Laparoscopy versus laparotomy for the management of endometrial cancer

Sheffield Teaching Hospitals, Gynaecological Oncology, Sheffield, UK
DOI: 10.1002/14651858.CD006655 In book: The Cochrane Library
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    • "Endometrial cancer spreads towards myometrial wall, cervix, and lymphatic stations of pelvic and paraaortic lymph nodes [4]. Prognosis of this malignancy depends on various factors: histological type of the tumour, the depth of invasion into the myometrium, and lymph node involvement [1] [2] [3] [4]. "
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    ABSTRACT: Endometrial cancer is the most common gynaecological malignancy and its incidence is increasing. In 1998, international federation of gynaecologists and obstetricians (FIGO) required a change from clinical to surgical staging in endometrial cancer, introducing pelvic and paraaortic lymphadenectomy. This staging requirement raised controversies around the importance of determining nodal status and impact of lymphadenectomy on outcomes. There is agreement about the prognostic value of lymphadenectomy, but its extent, therapeutic value, and benefits in terms of survival are still matter of debate, especially in early stages. Accurate preoperative risk stratification can guide to the appropriate type of surgery by selecting patients who benefit of lymphadenectomy. However, available preoperative and intraoperative investigations are not highly accurate methods to detect lymph nodes and a complete surgical staging remains the most precise method to evaluate extrauterine spread of the disease. Laparotomy has always been considered the standard approach for endometrial cancer surgical staging. Traditional and robotic-assisted laparoscopic techniques seem to provide equivalent results in terms of disease-free survival and overall survival compared to laparotomy. These minimally invasive approaches demonstrated additional benefits as shorter hospital stay, less use of pain killers, lower rate of complications and improved quality of life.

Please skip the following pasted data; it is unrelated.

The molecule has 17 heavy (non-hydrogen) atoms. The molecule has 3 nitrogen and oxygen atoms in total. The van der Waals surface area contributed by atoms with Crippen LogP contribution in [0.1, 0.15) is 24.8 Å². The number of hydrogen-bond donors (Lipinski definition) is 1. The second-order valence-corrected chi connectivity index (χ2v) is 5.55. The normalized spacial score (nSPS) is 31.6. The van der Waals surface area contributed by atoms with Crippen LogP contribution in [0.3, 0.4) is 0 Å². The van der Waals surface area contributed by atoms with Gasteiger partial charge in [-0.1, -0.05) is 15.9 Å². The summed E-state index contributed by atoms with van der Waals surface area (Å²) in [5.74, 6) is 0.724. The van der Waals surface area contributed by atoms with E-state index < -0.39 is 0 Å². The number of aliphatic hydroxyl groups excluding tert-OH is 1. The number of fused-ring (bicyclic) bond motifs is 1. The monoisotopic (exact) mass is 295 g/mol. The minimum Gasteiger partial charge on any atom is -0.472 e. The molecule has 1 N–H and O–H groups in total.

Full-text · Article · Jun 2010 · Obstetrics and Gynecology International
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    ABSTRACT: OPINION STATEMENT: Uterine cancer is the most common gynecologic cancer in women in the United States with an estimated number of 40,100 women diagnosed in 2008, the great majority of which belongs to endometrial classification. The traditional approach to treatment of endometrial cancer has been primarily surgery via an open, laparotomy incision. Minimally invasive approaches with smaller incisions, i.e., laparoscopy for the management of endometrial cancer was initially reported in 1992; however, its adoption has been slow due to the prolonged learning curve needed to become proficient in such a technique. Robotic-assisted surgery, a further advancement of traditional laparoscopy, using computer-based controls has been developed enabling the performance of complex procedures that otherwise had been too difficult to accomplish in a minimally invasive fashion. Robotic-assisted laparoscopic radical prostatectomy is one such example that has gained rapid acceptance in recent years. Although the use of robotic-assisted laparoscopy for endometrial cancer is still in its early phase, this approach is anticipated to become similarly, a common approach to the management of endometrial cancer in the future.
    No preview · Article · May 2009 · Current Treatment Options in Oncology
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    ABSTRACT: This report is on recovery and long-term outcomes in a small-scale randomised controlled trial (RCT) after total laparoscopic hysterectomy versus total abdominal hysterectomy in (potential) endometrial carcinoma patients. An RCT was performed among women with atypical endometrial hyperplasia and endometrial carcinoma scheduled for hysterectomy in a teaching hospital in The Netherlands. Women were randomised to total laparoscopic hysterectomy versus total abdominal hysterectomy both with bilateral salpingo-oophorectomy and were followed until 5 years after the intervention. Patients completed the RAND 36-Item Short Form Health Survey (RAND-36), Quality of Recovery-40 (QoR-40) and Recovery Index-10 (RI-10) until 12 weeks after surgery. Main outcome measure was quality of life and recovery in the first 12 weeks after surgery. A linear mixed model was used for statistical analysis while accounting for baseline values where applicable. Seventeen women were included, of whom 11 allocated to the laparoscopic arm and 6 to the abdominal arm. Laparoscopic hysterectomy performed better on all scales and subscales used in the study. A statistically significant treatment effect, favouring laparoscopic hysterectomy, was found in the total RAND-36 (difference between groups 142 units, 95% confidence interval 46; 236). Clinical follow-up was completed after median 60 months, but this study was too small for conclusions regarding the safety and survival. Laparoscopic hysterectomy results in better postoperative quality of life in the first 12 weeks after surgery when compared with abdominal hysterectomy.
    Full-text · Article · Nov 2011 · Gynecological Surgery
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